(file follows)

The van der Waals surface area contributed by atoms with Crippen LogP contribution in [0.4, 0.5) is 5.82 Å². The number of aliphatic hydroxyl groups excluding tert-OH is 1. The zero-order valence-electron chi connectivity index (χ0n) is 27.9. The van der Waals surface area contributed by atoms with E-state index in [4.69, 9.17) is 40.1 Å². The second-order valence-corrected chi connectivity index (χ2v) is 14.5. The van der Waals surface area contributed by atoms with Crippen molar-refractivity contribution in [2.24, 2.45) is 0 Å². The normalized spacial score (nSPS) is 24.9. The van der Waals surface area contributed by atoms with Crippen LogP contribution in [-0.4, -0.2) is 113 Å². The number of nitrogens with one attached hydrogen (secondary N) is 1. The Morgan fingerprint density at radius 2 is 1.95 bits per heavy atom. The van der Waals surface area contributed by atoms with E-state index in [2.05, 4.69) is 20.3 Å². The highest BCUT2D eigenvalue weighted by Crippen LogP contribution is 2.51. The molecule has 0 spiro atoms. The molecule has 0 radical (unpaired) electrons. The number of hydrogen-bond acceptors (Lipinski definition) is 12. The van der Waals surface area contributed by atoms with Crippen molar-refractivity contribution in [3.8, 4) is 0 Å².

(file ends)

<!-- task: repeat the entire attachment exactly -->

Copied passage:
The van der Waals surface area contributed by atoms with Crippen LogP contribution in [0.4, 0.5) is 5.82 Å². The number of aliphatic hydroxyl groups excluding tert-OH is 1. The zero-order valence-electron chi connectivity index (χ0n) is 27.9. The van der Waals surface area contributed by atoms with E-state index in [4.69, 9.17) is 40.1 Å². The second-order valence-corrected chi connectivity index (χ2v) is 14.5. The van der Waals surface area contributed by atoms with Crippen molar-refractivity contribution in [2.24, 2.45) is 0 Å². The normalized spacial score (nSPS) is 24.9. The van der Waals surface area contributed by atoms with Crippen LogP contribution in [-0.4, -0.2) is 113 Å². The number of nitrogens with one attached hydrogen (secondary N) is 1. The Morgan fingerprint density at radius 2 is 1.95 bits per heavy atom. The van der Waals surface area contributed by atoms with E-state index in [2.05, 4.69) is 20.3 Å². The highest BCUT2D eigenvalue weighted by Crippen LogP contribution is 2.51. The molecule has 0 spiro atoms. The molecule has 0 radical (unpaired) electrons. The number of hydrogen-bond acceptors (Lipinski definition) is 12. The van der Waals surface area contributed by atoms with Crippen molar-refractivity contribution in [3.8, 4) is 0 Å².